Moreover, the SpotOn GPS fence is superior when it comes to correction and GPS location services. Whereas Halo offers 15 levels of audible, vibration, and static corrections, the SpotOn collar offers 30 levels, allowing you to find the sweet spot your dog responds to.
In terms of GPS signal capability, both collars cover an extremely wide area. However, the SpotOn fence is more impressive in offering a staggering 1,500 virtual fence posts, even allowing them to overlap.
SpotOn’s tracking is more advanced than Halo’s too, with strategically placed GPS antenna using four satellite networks as opposed to two for more GPS accuracy and sending location updates every six seconds instead of fifteen.
If your dog can be a mischievous escape artist, the SpotOn GPS fence is by far a more reliable option if you’re at all worried about losing them.
When it comes to technology and performance, nothing’s perfect, and it’s the same with the Halo and SpotOn collars. Both collars have faced complaints concerning the GPS satellite fencing technology, citing inaccurate boundaries and lost GPS signals.
But each collar seems to face its own specific problems too. Some found SpotOn’s system difficult to activate, and its app crashed frequently. While SpotOn’s previous generation app may have had some negative reviews, the new app has been receiving great feedback, with a current rating of 4.8 on the iOS app store.
On the other hand, Halo’s app has plenty of excellent reviews as well, but Halo can struggle with a lag in alerts and even false-positive alerts.
However, Halo has a proven track record of listening to its customer feedback. Paying attention to complaints, they launched the improved Halo 2 in late 2021, followed by the Halo 2+ in 2022, featuring even more upgrades, including enhanced GPS and location accuracy with better cellular, WiFi, and Bluetooth connections.
Since they listen to customers and make suggested improvements for them, Halo collars have the edge when it comes to performance.
Smart dog collars aren’t cheap, but when it comes to SpotOn and Halo, there is a clear winner with regard to price.
While the SpotOn GPS fence does offer more features compared to Halo, it comes at a higher price point, which may not be suitable for everyone, especially when taking into account the additional cost of monthly subscription plans.
The Halo 2+ collar costs $699, coming with a 60-day satisfaction guarantee and a one-year warranty. However, you can often find discounts on their website – sometimes down to $649! They also include 30 days of their gold subscription plan for free, after which you need to pick a package to continue.
The basic subscription costs $4.49 per month, the silver $9.99, and the gold $29.99. Although the basic plan gives you everything you need, including unlimited cellular data, Halo’s silver monthly plan gives you advanced tracking, and gold gives you a premium training program.
The SpotOn collar costs an eye-watering $1,295, coming with an extended 90-day money-back guarantee and a one-year warranty. You can also get an additional discount of $100 when you use the code WAF at checkout.
While it offers a 90-day free trial of its subscription plan, this is only available if you opt for a one-year plan (costing $7.95 per month) or the two-year SpotOn’s cheapest plan option (costing $5.95 per month). Alternatively, there is a monthly plan, costing $9.95 per month.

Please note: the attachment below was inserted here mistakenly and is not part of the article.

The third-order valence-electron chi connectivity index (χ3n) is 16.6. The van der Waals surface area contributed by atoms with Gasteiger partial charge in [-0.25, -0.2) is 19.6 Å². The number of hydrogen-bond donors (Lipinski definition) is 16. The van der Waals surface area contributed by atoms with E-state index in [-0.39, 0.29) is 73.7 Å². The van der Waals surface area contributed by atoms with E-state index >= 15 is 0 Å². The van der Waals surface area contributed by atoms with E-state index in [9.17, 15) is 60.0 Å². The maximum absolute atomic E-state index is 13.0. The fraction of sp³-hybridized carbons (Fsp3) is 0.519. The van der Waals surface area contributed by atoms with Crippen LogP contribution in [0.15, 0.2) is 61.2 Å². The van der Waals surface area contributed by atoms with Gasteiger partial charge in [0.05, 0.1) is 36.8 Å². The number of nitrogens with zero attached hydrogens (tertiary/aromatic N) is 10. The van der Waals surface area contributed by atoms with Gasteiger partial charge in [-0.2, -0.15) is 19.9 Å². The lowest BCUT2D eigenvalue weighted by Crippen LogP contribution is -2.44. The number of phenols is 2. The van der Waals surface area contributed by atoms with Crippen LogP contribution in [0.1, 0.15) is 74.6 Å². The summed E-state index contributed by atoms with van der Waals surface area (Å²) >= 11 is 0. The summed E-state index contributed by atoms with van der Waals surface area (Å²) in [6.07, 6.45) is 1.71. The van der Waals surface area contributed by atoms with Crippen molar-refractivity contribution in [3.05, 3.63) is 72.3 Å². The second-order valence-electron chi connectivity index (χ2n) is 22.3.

When it comes to price, Halo wins over the SpotOn collar every time, thanks to its more affordable technology and Halo subscription plan prices.
Pros and Cons
While both the SpotOn and Halo collars are excellent pieces of equipment, they each come with their own fair share of positives and negatives. Before committing to one or the other, it’s important to know where they excel and where they fall short.
Halo Dog Collar
- More affordable than the SpotOn fence
- Easy to set up
- Great for tracking dog’s activity
- Excellent GPS tracking
- Halo tech support video chat sessions available via Zoom
- Occasionally available at a discounted price
- Comes with training sessions by expert Cesar Millan
- Better size ranges
- Up to 20 hours of battery life
- 15 levels of correction
- Only 20 virtual fences
- Cannot create overlapping fences
- Premium training content is costly and only available with the gold plan
- Needs frequent recharging
- Easy to use
- Dog-friendly design
- Advanced technology
- Incredibly accurate GPS tracking
- Up to 1,500 fence posts
- Free training program included
- 30 levels of correction
- More expensive than Halo
- Subscription packages are less flexible.
- Needs frequent recharging
- Each area needs at least ½ acre of space, requiring a large property
When deciding the winner between these two GPS-enabled systems, Spot On vs. Halo dog fence, it largely depends on what you’re after.
In terms of technology and features, the SpotOn dog collar is clearly the best GPS tracker. The sheer number of fence posts available and the incredible patented tracking technology put it head and shoulders above Halo.
However, if you don’t have the money to spare for a SpotOn collar, the Halo 2+ is still an excellent choice. It does the same job as the SpotOn well enough but is considerably more affordable.
Putting together features, performance, and price, we’d say the overall winner is the Halo 2+ collar. But if you want to splash out the cash for a premium dog collar and have a big enough property, the SpotOn collar is still an excellent choice your dog will love.